The Korean woman, to whom I am going again this spring and this spring, because we are translating together short poems by former Korean courtesans, lives in a building on the outskirts of the city. His housing estate is not large, it is old, and sparse forest and flowering forsythia grow between the barracks.
Short prose in magazines
I wear tulips for our translation I always wear them because when I first bought them my Korean turned off the kitchen heater because of them and said tulips need cold to last . But that was only February and winter outside. She said nothing and decided not to turn on the heating anymore – so I wear new and new colorful tulips so that the morna in the kitchen has a reason.
But we translate the three verses of the Korean geishas in the living room.
She never says “morna”. That’s what I use. She says “Siberia”.
My Korean is almost ninety years old, has overcome three covid infections, and for the day she accurately predicted the start of the war. “I have a hunch that you crazy bastards are going to start on Thursday,” she wrote to me on Sunday, “you should discuss the back-up plan at home, because war is a mess. We won’t translate not rather our troubled old beauties.”
But for now, we continue.
My Korean is weak, changing water for tulips, planning a “last or penultimate” spring trip, reading “short prose in magazines” and not talking about war. Only sometimes, between translating and speaking the Korean language, he tells of animals in zoos in bombed Ukrainian cities. About the elephant Horáček, who had to be taken underground to the zoo, where he stands in the dark, and receives heavy doses of sedatives several times a day. About herds of zebras rushing for fences in a panic of explosions until their scratched heads turn into bloody stumps. About Lemurian mothers leaving newborns. About lizards and snakes that do not warm up in terrariums and die. Exotic animals, he says, flee through broken glass to cities and eat the meat of dead dogs. My Korean remembers the names of the directors of Ukrainian zoos and parks, as well as the killed nurses and the living ones who do not leave the animals. He knows all about them.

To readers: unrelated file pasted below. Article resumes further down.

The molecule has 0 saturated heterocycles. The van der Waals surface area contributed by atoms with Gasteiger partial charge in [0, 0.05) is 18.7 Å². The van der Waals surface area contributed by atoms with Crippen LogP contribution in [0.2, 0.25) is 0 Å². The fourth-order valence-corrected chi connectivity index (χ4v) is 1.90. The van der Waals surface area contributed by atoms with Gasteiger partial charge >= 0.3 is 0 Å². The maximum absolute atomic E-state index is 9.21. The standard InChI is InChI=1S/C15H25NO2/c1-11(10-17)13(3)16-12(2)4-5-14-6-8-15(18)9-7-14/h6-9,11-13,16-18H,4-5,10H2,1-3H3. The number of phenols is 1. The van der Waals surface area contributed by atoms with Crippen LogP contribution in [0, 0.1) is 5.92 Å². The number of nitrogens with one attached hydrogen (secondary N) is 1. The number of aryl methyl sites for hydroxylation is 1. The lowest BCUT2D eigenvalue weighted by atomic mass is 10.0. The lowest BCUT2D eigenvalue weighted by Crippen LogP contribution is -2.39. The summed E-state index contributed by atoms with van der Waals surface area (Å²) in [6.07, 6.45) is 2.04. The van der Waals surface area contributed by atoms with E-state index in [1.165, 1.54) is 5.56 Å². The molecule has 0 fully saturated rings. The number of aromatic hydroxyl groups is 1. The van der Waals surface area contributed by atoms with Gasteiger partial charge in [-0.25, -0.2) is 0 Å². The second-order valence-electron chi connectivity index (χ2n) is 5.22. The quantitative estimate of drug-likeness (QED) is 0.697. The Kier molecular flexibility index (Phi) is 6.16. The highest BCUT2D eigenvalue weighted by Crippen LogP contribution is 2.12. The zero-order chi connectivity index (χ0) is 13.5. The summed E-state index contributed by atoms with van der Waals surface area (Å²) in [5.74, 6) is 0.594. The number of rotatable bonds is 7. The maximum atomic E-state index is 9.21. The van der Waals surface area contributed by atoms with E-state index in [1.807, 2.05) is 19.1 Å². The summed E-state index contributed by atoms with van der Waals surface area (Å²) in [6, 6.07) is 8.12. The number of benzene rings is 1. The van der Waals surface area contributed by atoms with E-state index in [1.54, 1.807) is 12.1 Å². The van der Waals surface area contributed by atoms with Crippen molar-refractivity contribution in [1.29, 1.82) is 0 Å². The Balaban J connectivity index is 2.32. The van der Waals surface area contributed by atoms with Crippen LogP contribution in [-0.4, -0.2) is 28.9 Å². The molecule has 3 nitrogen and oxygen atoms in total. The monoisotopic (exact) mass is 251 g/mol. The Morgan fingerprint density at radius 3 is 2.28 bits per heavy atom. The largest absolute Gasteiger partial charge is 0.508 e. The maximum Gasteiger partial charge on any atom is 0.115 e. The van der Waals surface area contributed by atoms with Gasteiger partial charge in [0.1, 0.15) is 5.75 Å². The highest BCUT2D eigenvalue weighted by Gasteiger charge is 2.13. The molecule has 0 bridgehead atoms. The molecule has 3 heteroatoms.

We translate the love poems of a former courtesan, but they intertwine with a nurse standing in the middle of six lions and six tigers on the road and phoning because she had just seen tanks on the horizon. He will not bring the animals to Poland, he will have to come back.
Toucans fly over the burning colony.
“How do you know all this? ” I ask.
In the short Korean poems called sijo – my Korean doesn’t answer – there are almost no animals. From time to time, geese fly overhead, a mandarin duck or a magpie announces the arrival of someone who will not arrive in the end. Sometimes the rooster crows and wakes the courtesan, who notes with sadness that she has only dreamed of her lover, that she has not been with her for a long time. Are the herons flying in these triplets? May be. Not very often.
We always translate.
The spring poems of Korean courtesans are nostalgic. The essential that is supposed to be near is always distant in them, although everything around indicates otherwise. The blanket as light as the spring wind is slightly warm or hopefully wavy, but the darling did not come, did not come or left after all. Courtesans describe deceptive things and things around them, they draw them in detail and gently so that the loneliness in which everything ends seems bottomless. These women have beautiful nicknames Clear Jade and Plum Blossom, and their aloof men have no names at all. My Korean and I are looking for long hours of rhinitis that would emphasize desire, demonstrate skill and not damage the exact curves of objects, plants, spring trees, wind. She tells me – as quickly as if she were unfolding an old lacquered make-up box in front of me – that the search for a cold brings her a real slowing down, but at the same time it is a busy period and therefore an acceleration. He says that in search of a rhyme, he always turns around the possibilities he digs out of the language – but the rhyme, like a monster, often comes as from elsewhere, as from “some height”.
But then she is tired. She will be ninety years old. The triple covid let her take over. And now this. We have to finish.
“What else are you going to do today?” I ask every time, because I know he will measure me strictly after this question and answer me with a phrase that I like.
She knows it too.
“Read short prose in magazines,” he says.
“Satisfied?” he adds.
No. I would love to stay with her, I would love to. I would like to read the short prose with her. Until the end.
© Petr Borkovec